Deng’s generation faced a major legitimacy challenge as the Soviet Union collapsed and traditional communist ideology was shown to be bankrupt. A serious crisis demanded bold measures, and the changes were far-reaching and rapid. Now, the party’s leaders have much more to lose -- including the tremendous asset of predictable transitions.
Of course, even conservative leaders have to keep their base satisfied. Xi has closer ties to the People’s Liberation Army than did his predecessors, and so is likely to be more hawkish. This closeness is reflected in his immediate assumption of the reins of the military -- unlike the last president, who waited two years. Xi probably won’t rapidly militarize the conflict with Japan around the Senkaku/Diaoyu Islands -- that would be insufficiently conservative -- but with the army in his camp, he also isn’t going to back down.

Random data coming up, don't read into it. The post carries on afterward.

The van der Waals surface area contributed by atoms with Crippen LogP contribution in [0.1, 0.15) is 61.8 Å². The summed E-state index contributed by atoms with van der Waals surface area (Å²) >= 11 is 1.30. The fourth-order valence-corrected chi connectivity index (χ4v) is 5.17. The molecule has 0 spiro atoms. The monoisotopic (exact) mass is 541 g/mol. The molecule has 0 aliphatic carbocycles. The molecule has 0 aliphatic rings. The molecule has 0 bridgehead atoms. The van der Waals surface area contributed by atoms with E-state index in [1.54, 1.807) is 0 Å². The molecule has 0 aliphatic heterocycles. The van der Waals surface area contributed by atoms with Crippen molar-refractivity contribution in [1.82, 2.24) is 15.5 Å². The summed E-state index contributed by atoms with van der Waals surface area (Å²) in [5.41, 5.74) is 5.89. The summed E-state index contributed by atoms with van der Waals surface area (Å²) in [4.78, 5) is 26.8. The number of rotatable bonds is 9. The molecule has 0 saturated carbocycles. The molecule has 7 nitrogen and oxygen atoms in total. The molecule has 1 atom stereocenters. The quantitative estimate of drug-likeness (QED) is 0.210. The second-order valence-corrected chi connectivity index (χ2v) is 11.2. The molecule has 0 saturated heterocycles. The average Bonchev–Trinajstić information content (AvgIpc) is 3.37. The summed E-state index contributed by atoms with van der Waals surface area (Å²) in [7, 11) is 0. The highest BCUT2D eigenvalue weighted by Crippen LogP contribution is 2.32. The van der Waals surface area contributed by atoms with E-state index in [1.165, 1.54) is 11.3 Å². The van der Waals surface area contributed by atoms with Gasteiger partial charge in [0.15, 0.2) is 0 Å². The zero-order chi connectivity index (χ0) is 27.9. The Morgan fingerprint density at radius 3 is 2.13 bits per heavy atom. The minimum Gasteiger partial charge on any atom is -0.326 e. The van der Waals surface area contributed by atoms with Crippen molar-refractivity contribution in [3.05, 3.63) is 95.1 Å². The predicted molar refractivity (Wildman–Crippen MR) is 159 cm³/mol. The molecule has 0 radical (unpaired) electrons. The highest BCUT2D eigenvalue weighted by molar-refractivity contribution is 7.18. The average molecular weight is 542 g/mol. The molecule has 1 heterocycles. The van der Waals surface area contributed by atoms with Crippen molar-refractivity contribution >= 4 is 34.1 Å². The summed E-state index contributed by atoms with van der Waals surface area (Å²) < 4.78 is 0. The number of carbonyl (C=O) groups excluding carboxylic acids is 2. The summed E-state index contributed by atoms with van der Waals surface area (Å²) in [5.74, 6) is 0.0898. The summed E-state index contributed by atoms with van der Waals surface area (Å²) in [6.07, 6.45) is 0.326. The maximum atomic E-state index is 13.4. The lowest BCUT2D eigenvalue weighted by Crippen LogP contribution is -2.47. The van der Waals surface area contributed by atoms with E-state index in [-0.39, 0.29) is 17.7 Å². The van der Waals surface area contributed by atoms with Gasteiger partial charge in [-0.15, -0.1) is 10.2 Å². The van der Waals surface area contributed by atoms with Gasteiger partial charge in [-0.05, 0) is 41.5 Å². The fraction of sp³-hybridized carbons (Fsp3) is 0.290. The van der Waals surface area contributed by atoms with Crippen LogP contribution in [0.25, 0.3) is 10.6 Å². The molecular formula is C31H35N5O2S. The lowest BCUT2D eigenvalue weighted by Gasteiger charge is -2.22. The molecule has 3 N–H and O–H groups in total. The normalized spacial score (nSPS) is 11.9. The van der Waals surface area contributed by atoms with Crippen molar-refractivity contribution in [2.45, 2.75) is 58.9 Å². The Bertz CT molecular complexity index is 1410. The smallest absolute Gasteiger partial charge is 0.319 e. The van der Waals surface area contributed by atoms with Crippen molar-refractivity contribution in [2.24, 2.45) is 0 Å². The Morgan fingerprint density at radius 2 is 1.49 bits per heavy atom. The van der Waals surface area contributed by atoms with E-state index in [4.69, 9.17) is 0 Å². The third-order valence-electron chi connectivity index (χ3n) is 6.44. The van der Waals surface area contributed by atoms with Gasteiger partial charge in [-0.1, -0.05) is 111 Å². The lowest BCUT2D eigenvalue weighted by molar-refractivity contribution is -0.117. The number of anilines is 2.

Yet here, too, China’s stability coming out of transition is historically noteworthy. Xi needs the military, but he doesn’t fear it in the way that Egypt’s Mohamed Mursi must fear the army that both produced and deposed his predecessor. When it comes to civilian control of the military, China is now more like the U.S. than like a developing-world dictatorship.
China isn’t on the royal road to democracy or to capitalism without major state direction. But in 2012 it reaped the benefits of its historic move away from dictatorship -- and in historical and comparative terms, that’s impressive enough.
(Noah Feldman, a law professor at Harvard University and the author of “Scorpions: The Battles and Triumphs of FDR’s Great Supreme Court Justices,” is a Bloomberg View columnist. The opinions expressed are his own.)
To contact the writer of this article: Noah Feldman at firstname.lastname@example.org.
To contact the editor responsible for this article: James Gibney at email@example.com.